TSMC invests in new capacity despite forecasts chip demand will ease

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Taiwan Semiconductor Manufacturing Co. plans to increase its capital expenditure by about a third this year as the world’s largest contract chipmaker defies analyst warnings of slowing demand for technology gadgets.

TSMC expects capital expenditures to reach $44 billion this year, up 32 percent from the $30 billion it spent in 2021 and triple the amount in 2019, the company said on Thursday.

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The push underscores that beyond classical electronics products, semiconductors are coming to play a role in goods ranging from cars to factory equipment. It also reflects TSMC’s dominance in global chip manufacturing.

The scale of TSMC’s spending will also “put a limit on Samsung’s ambitious plans”, TSMC’s closest rival in contract chipmaking, and Intel, which has also entered the foundry business to challenge the Taiwanese company’s leadership, said Semianalysis. Dylan Patel said.

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“Intel and Samsung are going to have a tough time keeping up with the scale that TSMC is planning,” Patel said in a research note on Thursday.

TSMC has built a massive manufacturing plant, or fab, in southern Taiwan for advanced 3 nanometer chips, a technology level at which production is set to begin later this year. It is also building a new fab for production at 5 nanometers, the most advanced technology level currently in production in the US.

The company said the expansion was needed because demand for its chips will continue to grow by double-digit margins in the coming years, even though some analysts have predicted a slowdown after a spurt in growth over the past two years.

“We see market demand slowing down in terms of units, but silicon content is increasing,” said TSMC chief executive CC Wei. “So even if there is a slowdown, we believe it could be less volatile for TSMC. So we expect our capacity to be very tight during 2022.

The company has forecast at least 25 per cent growth in its revenue this year. If TSMC meets that goal, it will outperform the growth of the broader contract chipmaking industry by at least 5 percentage points and triple the momentum of the broader semiconductor market.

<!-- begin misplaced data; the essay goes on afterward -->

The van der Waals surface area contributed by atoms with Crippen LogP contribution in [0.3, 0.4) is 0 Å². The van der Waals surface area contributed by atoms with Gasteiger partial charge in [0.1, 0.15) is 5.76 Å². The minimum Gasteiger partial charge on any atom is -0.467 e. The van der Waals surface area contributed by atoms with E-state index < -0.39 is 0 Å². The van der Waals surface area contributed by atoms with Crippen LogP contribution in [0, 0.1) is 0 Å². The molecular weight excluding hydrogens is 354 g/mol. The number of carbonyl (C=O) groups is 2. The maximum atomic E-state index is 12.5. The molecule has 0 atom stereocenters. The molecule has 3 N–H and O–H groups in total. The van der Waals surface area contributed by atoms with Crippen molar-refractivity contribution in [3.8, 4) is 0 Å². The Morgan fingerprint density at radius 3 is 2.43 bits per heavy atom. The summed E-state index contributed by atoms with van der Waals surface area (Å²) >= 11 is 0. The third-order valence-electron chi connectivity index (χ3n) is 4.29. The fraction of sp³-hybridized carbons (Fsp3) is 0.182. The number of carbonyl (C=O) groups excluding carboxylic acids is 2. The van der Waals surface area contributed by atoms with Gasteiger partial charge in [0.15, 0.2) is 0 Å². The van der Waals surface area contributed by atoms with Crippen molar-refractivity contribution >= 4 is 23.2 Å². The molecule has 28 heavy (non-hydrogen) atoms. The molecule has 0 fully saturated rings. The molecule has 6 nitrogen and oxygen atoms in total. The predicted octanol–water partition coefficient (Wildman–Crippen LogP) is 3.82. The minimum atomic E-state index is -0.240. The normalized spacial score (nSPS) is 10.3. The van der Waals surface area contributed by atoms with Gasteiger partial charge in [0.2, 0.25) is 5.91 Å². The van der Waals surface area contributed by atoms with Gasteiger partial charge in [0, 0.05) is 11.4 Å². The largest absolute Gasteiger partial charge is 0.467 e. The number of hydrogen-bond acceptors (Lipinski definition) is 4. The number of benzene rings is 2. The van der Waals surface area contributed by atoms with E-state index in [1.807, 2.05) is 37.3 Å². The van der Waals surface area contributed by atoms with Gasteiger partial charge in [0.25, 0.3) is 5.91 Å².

Many analysts have warned that growth in tech demand will slow down, especially in the smartphone segment which accounts for the lion’s share of TSMC’s revenue.

Christine Lau, associate at Third Bridge, a technology consultancy, said: “2021 was certainly a very high point, even if we look at the last decade.”

The recently lower forecast for demand from Chinese smartphone brands this year will affect both MediaTek, the Taiwanese chip design house that supplies most Chinese smartphone makers, and TSMC, he said.

TSMC’s bullish forecast comes as the company posted a 16.4 percent increase in net profit for the fourth quarter of 2021 to NT$166.2 billion ($6 billion) from a year earlier on a 21.2 percent increase in revenue. registered.

“this is [market] Share profit, it’s pricing, it’s unit growth,” said V of TSMC.

TSMC announced a year ago that it believes the chip industry is entering a multi-period of structurally high growth, driven by the proliferation of semiconductors and increased computing densities in various industries and areas of human life. was doing.

These trends, which were reflected in the introduction of 5G telecommunications services, the use of artificial intelligence in everything from entertainment to factory automation, and autonomous driving, were driving demand for TSMC’s chips to such an extent that it was designed to create more capacity. was required, the company said.

The pandemic provided additional momentum by creating unexpected demand for the tech equipment needed to work from home. Due to global manufacturing and logistics disruptions, as well as plan lapses due to the pandemic, that demand surge has led to persistent chip shortages that have given TSMC even greater leverage on the market.

The company has raised prices and required many of its customers to pre-pay to secure capacity, a practice rarely used until last year. Chief Financial Officer Wendell Huang said US$6.7 billion was received in such prepayments in 2021 and expects the amount to increase further this year.

Driven by strong demand and full capacity utilisation, TSMC’s gross margin hit 52.7 per cent in the December quarter and was expected to rise above 53 per cent this year, a level that management said could be maintained over the long term.

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